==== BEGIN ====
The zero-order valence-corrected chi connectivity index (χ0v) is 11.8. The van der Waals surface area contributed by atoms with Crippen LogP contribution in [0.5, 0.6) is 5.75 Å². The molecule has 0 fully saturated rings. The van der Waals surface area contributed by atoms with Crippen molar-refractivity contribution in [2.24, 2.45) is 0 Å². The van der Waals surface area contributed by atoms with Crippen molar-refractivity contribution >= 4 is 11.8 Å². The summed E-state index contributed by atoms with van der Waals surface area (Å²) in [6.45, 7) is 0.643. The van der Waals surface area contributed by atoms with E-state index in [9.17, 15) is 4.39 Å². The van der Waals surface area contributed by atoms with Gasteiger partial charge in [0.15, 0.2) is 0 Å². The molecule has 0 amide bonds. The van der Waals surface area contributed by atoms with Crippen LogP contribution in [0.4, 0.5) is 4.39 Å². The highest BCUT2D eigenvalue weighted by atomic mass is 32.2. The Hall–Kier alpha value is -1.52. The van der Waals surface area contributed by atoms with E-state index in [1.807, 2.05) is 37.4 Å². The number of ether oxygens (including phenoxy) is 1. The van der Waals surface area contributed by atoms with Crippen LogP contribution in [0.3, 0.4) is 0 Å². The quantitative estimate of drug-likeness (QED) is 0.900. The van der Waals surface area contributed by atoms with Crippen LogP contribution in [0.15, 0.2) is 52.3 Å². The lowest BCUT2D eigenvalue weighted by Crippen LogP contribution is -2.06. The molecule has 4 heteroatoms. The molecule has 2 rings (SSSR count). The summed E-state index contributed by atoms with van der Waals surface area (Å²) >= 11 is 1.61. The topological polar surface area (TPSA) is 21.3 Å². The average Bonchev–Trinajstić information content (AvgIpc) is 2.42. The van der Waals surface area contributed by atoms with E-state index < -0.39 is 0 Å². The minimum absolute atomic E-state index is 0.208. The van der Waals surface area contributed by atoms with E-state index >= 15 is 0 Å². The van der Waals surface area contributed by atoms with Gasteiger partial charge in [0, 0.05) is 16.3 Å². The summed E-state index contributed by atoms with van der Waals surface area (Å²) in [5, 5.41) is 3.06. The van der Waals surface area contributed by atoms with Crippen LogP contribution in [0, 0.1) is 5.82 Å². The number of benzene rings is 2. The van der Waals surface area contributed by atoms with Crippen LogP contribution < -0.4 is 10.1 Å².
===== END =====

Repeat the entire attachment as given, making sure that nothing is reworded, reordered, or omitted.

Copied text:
The zero-order valence-corrected chi connectivity index (χ0v) is 11.8. The van der Waals surface area contributed by atoms with Crippen LogP contribution in [0.5, 0.6) is 5.75 Å². The molecule has 0 fully saturated rings. The van der Waals surface area contributed by atoms with Crippen molar-refractivity contribution in [2.24, 2.45) is 0 Å². The van der Waals surface area contributed by atoms with Crippen molar-refractivity contribution >= 4 is 11.8 Å². The summed E-state index contributed by atoms with van der Waals surface area (Å²) in [6.45, 7) is 0.643. The van der Waals surface area contributed by atoms with E-state index in [9.17, 15) is 4.39 Å². The van der Waals surface area contributed by atoms with Gasteiger partial charge in [0.15, 0.2) is 0 Å². The molecule has 0 amide bonds. The van der Waals surface area contributed by atoms with Crippen LogP contribution in [0.4, 0.5) is 4.39 Å². The highest BCUT2D eigenvalue weighted by atomic mass is 32.2. The Hall–Kier alpha value is -1.52. The van der Waals surface area contributed by atoms with E-state index in [1.807, 2.05) is 37.4 Å². The number of ether oxygens (including phenoxy) is 1. The van der Waals surface area contributed by atoms with Crippen LogP contribution in [0.3, 0.4) is 0 Å². The quantitative estimate of drug-likeness (QED) is 0.900. The van der Waals surface area contributed by atoms with Crippen LogP contribution in [0.15, 0.2) is 52.3 Å². The lowest BCUT2D eigenvalue weighted by Crippen LogP contribution is -2.06. The molecule has 4 heteroatoms. The molecule has 2 rings (SSSR count). The summed E-state index contributed by atoms with van der Waals surface area (Å²) >= 11 is 1.61. The topological polar surface area (TPSA) is 21.3 Å². The average Bonchev–Trinajstić information content (AvgIpc) is 2.42. The van der Waals surface area contributed by atoms with E-state index < -0.39 is 0 Å². The minimum absolute atomic E-state index is 0.208. The van der Waals surface area contributed by atoms with E-state index >= 15 is 0 Å². The van der Waals surface area contributed by atoms with Gasteiger partial charge in [0, 0.05) is 16.3 Å². The summed E-state index contributed by atoms with van der Waals surface area (Å²) in [5, 5.41) is 3.06. The van der Waals surface area contributed by atoms with Crippen LogP contribution in [0, 0.1) is 5.82 Å². The number of benzene rings is 2. The van der Waals surface area contributed by atoms with Crippen LogP contribution < -0.4 is 10.1 Å².